The law of the Church is called Canon Law. It governs how the Church operates and the obligations and duties of its members. The Church’s law provides the rules and norms that help the faithful to live a moral life and guide them toward holiness. Some of these rules are particularly important and are called precepts of the Church.
Month: August 2019
Sometimes, the most basic truth of Christianity is too much to get our minds around: God became our brother. That’s an astounding thing. No other religion makes this claim. In Greek and Roman mythology, the gods came down to earth to meddle and to frustrate humanity—not to become human. In other major religions, such as Islam, God is so far above and beyond the world that the idea of God becoming man is inconceivable. Only in Christianity does God, as part of the economy of salvation, take on our human nature and become man.
“Take up and read.”
These are the words that launched St. Augustine on his path to becoming one of the greatest Fathers of the Church and most influential biblical scholars of all time. Augustine didn’t just discover the treasure of the Bible for himself when he followed God’s prompting to take up and read—he helped countless Christians over the millennia.
If God was speaking to you, would you hurry Him along, let your mind wander? Of course not. Yet that is what happens so often during the Liturgy of the Word, as lectors rush through the readings while we ponder grocery lists or the game. It’s far too easy for us to tune out and treat the Liturgy of the Word like an intermission between the Preparation and the Liturgy of the Eucharist. We sometimes give in to the feeling that all that really matters is receiving the Eucharist and that the Liturgy of the Word is inessential to our worship.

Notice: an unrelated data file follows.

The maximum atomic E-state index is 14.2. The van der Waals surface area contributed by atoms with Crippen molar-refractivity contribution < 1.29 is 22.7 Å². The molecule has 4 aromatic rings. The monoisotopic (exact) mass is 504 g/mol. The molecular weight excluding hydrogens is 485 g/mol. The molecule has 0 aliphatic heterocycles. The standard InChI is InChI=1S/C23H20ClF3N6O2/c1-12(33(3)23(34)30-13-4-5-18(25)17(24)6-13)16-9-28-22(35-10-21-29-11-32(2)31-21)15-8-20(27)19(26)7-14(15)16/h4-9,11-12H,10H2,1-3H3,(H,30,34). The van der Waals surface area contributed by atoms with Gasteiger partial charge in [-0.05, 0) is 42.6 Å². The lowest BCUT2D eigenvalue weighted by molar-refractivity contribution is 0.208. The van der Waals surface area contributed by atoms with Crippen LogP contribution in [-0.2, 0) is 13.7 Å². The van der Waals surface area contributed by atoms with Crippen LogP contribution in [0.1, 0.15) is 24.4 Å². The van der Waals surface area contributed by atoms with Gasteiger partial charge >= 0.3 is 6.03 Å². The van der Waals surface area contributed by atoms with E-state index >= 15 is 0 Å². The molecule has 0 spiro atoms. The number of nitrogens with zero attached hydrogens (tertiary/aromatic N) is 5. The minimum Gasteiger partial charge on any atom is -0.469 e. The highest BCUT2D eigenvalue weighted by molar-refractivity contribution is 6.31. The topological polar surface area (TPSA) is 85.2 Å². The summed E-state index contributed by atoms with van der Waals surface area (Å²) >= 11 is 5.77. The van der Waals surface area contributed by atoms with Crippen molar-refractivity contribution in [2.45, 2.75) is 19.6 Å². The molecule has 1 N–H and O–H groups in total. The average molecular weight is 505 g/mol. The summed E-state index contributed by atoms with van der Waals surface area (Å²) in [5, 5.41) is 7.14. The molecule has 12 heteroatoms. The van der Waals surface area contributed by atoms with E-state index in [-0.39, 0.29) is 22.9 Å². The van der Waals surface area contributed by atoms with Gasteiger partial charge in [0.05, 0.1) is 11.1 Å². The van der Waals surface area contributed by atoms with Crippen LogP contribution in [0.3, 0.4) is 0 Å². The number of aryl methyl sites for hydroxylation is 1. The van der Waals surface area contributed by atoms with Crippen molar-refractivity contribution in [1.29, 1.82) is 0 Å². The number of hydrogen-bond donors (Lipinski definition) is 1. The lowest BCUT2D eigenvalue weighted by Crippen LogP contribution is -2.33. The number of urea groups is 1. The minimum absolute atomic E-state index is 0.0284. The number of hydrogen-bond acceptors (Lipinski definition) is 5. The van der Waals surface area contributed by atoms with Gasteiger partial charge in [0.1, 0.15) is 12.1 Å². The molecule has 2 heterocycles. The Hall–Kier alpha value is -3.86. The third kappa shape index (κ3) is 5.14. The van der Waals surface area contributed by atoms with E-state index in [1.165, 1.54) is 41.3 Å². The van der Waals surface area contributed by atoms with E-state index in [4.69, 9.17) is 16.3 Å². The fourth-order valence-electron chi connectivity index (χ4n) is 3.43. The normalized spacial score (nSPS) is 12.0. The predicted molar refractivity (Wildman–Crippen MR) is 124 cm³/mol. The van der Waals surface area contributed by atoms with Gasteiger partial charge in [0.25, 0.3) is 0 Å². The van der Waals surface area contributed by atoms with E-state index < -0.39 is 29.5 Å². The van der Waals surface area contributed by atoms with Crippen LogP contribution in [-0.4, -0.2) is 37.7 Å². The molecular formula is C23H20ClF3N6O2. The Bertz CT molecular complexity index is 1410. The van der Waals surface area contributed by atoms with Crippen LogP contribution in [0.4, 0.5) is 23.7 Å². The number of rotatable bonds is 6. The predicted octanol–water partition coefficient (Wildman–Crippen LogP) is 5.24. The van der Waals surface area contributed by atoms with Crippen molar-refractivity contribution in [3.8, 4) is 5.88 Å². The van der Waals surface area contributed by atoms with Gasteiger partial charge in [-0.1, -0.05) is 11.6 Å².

“Throughout the Old Covenant the mission of many holy women prepared for that of Mary. . . . Mary ‘stands out among the poor and humble of the Lord, who confidently hope for and receive salvation from him. After a long period of waiting the times are fulfilled in her, the exalted Daughter of Sion, and the new plan of salvation is established’” (CCC 489).
The evangelist Luke wrote both the Gospel of Luke and Acts of the Apostles. This means more than the fact that both books share the same literary style, vocabulary, and perspective. They share the same plot. Indeed, Luke begins his sequel to his Gospel by noting how the second work is a continuation of the first, because the life of Jesus is recapitulated in the life of the Church. “In the first book, O Theophilus, I have dealt with all that Jesus began to do and teach” (Acts 1:1). Note the key verb “began,” which underscores that the story of Jesus has not ended but rather has surprisingly taken on a new form in the life of the Church.
“O Come, O Come Emmanuel,” one of my favorite songs, contains the line: “Ransom captive Israel.” This line surely refers to slavery to sin. We shall see that there is something very profound in all of this: God’s actions throughout salvation history often reflect a deeper spiritual reality. In the Old Testament, God dramatizes His people’s deliverance from sin by delivering them from slavery.